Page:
Another item I brought back from my mom’s house is a book called A Complete Library of Entertainment, Amusement, and Instruction. This book is all one needed in 1903 to be entertained, amused and instructed. For instance, it gives detailed instructions on how to throw dozens of socials, from an advertisement social to a bird social to a beheading social. It also provides guidance on throwing parties including a progressive soap bubble party, a children’s Valentine party and a brownie party. It gives instruction on how to play ping-pong, how to do various exercises and explains both American football and English football rules. Several of the socials, parties, and instructions are accompanied with “full-page half-tone images” and others are paired with simple line drawings.
I remember looking at this book various times in my life, but it never caught my attention until I took a closer look at the images and some of the content.
So, thought I, what a great idea for a NEW BLOG! Maybe I will actually keep this one going beyond a few posts!
Christmas 1936, my 8-year-old father was given a book of stories from the Old Testament. I don’t know how much he read it, the spine is still stiff. Growing up I’d seen this book around the house but never really looked at it. It wasn’t until I pulled it out of my “to blog about box” this afternoon and saw that it was not just a book of stories from the Old Testament, but a book of stories from the Old Testament written in words consisting of only one syllable. Or so the title claims.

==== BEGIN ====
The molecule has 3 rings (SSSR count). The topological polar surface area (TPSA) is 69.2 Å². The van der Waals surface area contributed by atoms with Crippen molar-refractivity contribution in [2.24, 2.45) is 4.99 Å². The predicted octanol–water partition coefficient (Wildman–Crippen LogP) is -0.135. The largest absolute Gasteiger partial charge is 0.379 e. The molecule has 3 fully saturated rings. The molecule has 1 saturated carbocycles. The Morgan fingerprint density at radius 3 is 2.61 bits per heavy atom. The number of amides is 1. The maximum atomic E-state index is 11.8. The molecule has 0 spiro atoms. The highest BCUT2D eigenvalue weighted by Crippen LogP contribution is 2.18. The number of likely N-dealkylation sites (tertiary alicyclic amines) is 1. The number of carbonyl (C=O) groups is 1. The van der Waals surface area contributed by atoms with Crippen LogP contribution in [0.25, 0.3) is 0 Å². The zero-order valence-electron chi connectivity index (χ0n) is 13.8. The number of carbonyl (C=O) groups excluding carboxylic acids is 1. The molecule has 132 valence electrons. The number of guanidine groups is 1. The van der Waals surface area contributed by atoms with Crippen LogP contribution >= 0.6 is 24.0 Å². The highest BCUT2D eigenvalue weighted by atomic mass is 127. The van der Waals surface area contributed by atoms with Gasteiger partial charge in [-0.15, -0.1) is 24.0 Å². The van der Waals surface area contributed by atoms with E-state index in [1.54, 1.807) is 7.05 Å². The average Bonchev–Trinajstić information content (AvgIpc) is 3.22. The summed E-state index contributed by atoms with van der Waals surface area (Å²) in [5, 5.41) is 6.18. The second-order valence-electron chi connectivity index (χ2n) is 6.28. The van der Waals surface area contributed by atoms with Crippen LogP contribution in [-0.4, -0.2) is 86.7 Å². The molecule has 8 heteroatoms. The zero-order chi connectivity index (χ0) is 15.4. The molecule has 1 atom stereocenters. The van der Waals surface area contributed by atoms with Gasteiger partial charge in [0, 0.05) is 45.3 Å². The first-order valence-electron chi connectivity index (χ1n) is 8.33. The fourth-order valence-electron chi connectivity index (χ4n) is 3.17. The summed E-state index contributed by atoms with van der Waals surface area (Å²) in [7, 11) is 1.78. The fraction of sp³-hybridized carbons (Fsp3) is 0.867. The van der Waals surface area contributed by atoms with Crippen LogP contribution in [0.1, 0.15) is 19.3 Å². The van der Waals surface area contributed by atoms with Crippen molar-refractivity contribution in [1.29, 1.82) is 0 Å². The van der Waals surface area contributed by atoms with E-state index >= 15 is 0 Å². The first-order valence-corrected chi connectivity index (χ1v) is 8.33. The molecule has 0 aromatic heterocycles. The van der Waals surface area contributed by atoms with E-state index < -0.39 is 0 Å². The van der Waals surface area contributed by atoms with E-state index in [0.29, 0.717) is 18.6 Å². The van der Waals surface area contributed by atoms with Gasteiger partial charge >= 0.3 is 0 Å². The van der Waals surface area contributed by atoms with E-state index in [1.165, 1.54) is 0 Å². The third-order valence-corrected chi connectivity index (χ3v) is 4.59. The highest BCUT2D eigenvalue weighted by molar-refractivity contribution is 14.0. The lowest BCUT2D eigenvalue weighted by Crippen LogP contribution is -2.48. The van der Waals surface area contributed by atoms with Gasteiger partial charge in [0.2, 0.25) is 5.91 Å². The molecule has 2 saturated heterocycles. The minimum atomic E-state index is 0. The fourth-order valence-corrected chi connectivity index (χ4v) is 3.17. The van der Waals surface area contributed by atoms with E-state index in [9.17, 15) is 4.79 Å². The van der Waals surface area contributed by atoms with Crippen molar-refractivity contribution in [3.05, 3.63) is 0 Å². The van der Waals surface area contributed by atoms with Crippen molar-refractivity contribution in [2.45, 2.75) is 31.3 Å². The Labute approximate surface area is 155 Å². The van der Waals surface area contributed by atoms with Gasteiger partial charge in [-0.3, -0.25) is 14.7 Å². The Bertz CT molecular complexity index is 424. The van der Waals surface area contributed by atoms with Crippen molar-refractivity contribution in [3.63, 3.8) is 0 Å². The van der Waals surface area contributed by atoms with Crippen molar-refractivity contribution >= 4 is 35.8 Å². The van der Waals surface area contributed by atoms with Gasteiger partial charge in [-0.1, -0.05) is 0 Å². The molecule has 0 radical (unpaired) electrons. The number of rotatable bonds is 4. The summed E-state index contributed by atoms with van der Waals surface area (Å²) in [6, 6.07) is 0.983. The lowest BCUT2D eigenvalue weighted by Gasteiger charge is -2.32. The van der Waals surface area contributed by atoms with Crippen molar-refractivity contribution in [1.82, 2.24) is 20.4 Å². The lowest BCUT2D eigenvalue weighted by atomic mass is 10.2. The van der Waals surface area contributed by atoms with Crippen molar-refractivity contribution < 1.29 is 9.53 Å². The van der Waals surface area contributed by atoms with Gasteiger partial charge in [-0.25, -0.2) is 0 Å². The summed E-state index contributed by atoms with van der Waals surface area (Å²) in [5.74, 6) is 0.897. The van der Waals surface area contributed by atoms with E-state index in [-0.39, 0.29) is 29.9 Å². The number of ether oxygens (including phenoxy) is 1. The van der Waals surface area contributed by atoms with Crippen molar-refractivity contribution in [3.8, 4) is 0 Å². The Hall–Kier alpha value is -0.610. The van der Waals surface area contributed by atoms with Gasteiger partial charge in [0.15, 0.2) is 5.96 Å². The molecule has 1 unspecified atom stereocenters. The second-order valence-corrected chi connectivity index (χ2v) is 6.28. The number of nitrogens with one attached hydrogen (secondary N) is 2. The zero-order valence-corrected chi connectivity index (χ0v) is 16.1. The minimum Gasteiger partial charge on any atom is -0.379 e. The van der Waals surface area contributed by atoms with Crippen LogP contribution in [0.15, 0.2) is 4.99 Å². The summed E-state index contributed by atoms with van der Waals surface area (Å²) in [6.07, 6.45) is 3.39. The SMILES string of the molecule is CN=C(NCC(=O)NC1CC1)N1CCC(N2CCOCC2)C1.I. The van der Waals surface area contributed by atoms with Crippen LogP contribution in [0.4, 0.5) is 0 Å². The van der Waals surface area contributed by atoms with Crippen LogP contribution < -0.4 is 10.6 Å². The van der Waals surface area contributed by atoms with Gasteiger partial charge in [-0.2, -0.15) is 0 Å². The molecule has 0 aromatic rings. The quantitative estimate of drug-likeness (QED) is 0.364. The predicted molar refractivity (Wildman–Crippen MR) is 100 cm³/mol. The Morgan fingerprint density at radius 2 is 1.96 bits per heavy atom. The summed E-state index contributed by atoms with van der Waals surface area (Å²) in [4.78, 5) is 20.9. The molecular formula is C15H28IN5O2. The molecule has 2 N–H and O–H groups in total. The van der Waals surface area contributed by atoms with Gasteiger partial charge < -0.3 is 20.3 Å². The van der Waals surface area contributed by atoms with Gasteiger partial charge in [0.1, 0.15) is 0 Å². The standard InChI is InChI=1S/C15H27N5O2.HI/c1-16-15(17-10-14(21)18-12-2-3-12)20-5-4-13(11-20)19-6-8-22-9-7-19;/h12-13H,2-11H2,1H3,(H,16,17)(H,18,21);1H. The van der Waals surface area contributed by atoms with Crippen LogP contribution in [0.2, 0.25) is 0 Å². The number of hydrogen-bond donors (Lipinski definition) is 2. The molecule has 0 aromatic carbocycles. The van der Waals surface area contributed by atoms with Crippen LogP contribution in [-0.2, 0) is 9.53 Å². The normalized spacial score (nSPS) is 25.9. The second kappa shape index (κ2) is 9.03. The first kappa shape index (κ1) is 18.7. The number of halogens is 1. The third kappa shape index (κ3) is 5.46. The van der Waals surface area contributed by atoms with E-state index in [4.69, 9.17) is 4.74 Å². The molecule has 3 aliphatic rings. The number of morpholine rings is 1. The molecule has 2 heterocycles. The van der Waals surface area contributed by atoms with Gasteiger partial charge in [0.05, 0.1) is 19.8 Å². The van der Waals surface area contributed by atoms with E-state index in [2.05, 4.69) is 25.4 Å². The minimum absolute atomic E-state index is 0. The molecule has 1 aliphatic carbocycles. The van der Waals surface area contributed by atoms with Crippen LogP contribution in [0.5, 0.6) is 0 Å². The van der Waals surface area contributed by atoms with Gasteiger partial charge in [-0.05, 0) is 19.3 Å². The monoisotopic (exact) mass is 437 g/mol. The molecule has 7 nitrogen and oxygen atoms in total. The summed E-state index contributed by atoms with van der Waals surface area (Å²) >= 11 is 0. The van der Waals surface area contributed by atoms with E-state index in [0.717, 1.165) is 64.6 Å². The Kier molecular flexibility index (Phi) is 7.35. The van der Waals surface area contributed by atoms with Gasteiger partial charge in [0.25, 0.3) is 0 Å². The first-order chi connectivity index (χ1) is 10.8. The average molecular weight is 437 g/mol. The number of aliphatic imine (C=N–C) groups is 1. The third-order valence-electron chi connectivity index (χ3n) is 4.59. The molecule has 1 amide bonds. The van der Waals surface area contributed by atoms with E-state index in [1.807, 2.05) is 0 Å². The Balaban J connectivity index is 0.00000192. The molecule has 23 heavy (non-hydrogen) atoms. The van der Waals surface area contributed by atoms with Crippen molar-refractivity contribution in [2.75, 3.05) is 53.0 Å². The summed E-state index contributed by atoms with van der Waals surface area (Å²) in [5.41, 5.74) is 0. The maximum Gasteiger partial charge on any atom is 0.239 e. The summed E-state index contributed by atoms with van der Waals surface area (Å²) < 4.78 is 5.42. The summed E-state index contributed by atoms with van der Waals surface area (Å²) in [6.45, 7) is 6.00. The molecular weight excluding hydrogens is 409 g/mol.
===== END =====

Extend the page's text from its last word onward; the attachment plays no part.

Before I opened the book I wondered if the author shortened all the names in the book to make them one syllable. Noah = No? Moses = Mo? What about place names? Garden of Eden = Yard of Ed?
In reality, there are words with more than one syllable in the book, but the author hyphenated them or, in the case of names, used an apostrophe between the syllables which I think is cheating. (Actually, it was probably really hard to do this.)
I am nearly at the bottom of the last box of memorabilia I brought from my mom’s house — at least the last box from the most recent trip. I’ve still got to sort everything and put things in their proper places, but at least I don’t have any more sealed boxes.
My favorite find yesterday was a Zip-Loc(R) bag of recipes, some clipped from magazines, some handwritten, some typed. There was even a two-page menu for a Swedish dinner party from someone’s high school home economics class (1934).
I liked this particular trifold from Betty Crocker. Especially the 5th page. And the recipe for Spaghetti Loaf with Shrimp Sauce. Yum!